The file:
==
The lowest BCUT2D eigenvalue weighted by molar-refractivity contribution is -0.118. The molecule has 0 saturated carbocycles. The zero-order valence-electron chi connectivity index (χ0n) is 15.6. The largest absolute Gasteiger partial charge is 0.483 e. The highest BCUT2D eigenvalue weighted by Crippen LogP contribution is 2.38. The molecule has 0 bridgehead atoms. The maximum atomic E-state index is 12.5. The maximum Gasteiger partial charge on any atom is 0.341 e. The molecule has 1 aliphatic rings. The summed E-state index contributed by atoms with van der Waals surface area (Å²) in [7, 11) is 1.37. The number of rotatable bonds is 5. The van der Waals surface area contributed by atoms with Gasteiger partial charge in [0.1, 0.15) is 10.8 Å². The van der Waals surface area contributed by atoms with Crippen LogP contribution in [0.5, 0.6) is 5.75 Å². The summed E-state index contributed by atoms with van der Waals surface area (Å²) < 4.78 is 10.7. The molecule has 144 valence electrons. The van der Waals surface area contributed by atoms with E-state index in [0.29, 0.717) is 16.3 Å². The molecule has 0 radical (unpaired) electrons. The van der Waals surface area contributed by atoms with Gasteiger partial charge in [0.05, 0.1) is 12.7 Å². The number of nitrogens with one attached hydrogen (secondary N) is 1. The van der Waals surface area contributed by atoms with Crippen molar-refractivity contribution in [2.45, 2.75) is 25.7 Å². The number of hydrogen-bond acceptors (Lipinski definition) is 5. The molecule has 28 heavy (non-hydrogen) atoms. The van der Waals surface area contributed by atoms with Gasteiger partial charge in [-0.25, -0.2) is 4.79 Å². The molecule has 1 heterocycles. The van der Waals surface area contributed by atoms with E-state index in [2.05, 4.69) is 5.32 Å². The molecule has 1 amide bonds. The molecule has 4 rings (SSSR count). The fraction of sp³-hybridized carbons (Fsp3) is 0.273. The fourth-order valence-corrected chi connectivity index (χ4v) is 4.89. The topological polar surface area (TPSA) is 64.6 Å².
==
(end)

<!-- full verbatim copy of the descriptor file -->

The lowest BCUT2D eigenvalue weighted by molar-refractivity contribution is -0.118. The molecule has 0 saturated carbocycles. The zero-order valence-electron chi connectivity index (χ0n) is 15.6. The largest absolute Gasteiger partial charge is 0.483 e. The highest BCUT2D eigenvalue weighted by Crippen LogP contribution is 2.38. The molecule has 0 bridgehead atoms. The maximum atomic E-state index is 12.5. The maximum Gasteiger partial charge on any atom is 0.341 e. The molecule has 1 aliphatic rings. The summed E-state index contributed by atoms with van der Waals surface area (Å²) in [7, 11) is 1.37. The number of rotatable bonds is 5. The van der Waals surface area contributed by atoms with Gasteiger partial charge in [0.1, 0.15) is 10.8 Å². The van der Waals surface area contributed by atoms with Crippen LogP contribution in [0.5, 0.6) is 5.75 Å². The summed E-state index contributed by atoms with van der Waals surface area (Å²) < 4.78 is 10.7. The molecule has 144 valence electrons. The van der Waals surface area contributed by atoms with E-state index in [0.29, 0.717) is 16.3 Å². The molecule has 0 radical (unpaired) electrons. The van der Waals surface area contributed by atoms with Gasteiger partial charge in [0.05, 0.1) is 12.7 Å². The number of nitrogens with one attached hydrogen (secondary N) is 1. The van der Waals surface area contributed by atoms with Crippen molar-refractivity contribution in [2.45, 2.75) is 25.7 Å². The number of hydrogen-bond acceptors (Lipinski definition) is 5. The molecule has 28 heavy (non-hydrogen) atoms. The van der Waals surface area contributed by atoms with Gasteiger partial charge in [-0.25, -0.2) is 4.79 Å². The molecule has 1 heterocycles. The van der Waals surface area contributed by atoms with E-state index in [2.05, 4.69) is 5.32 Å². The molecule has 1 amide bonds. The molecule has 4 rings (SSSR count). The fraction of sp³-hybridized carbons (Fsp3) is 0.273. The fourth-order valence-corrected chi connectivity index (χ4v) is 4.89. The topological polar surface area (TPSA) is 64.6 Å².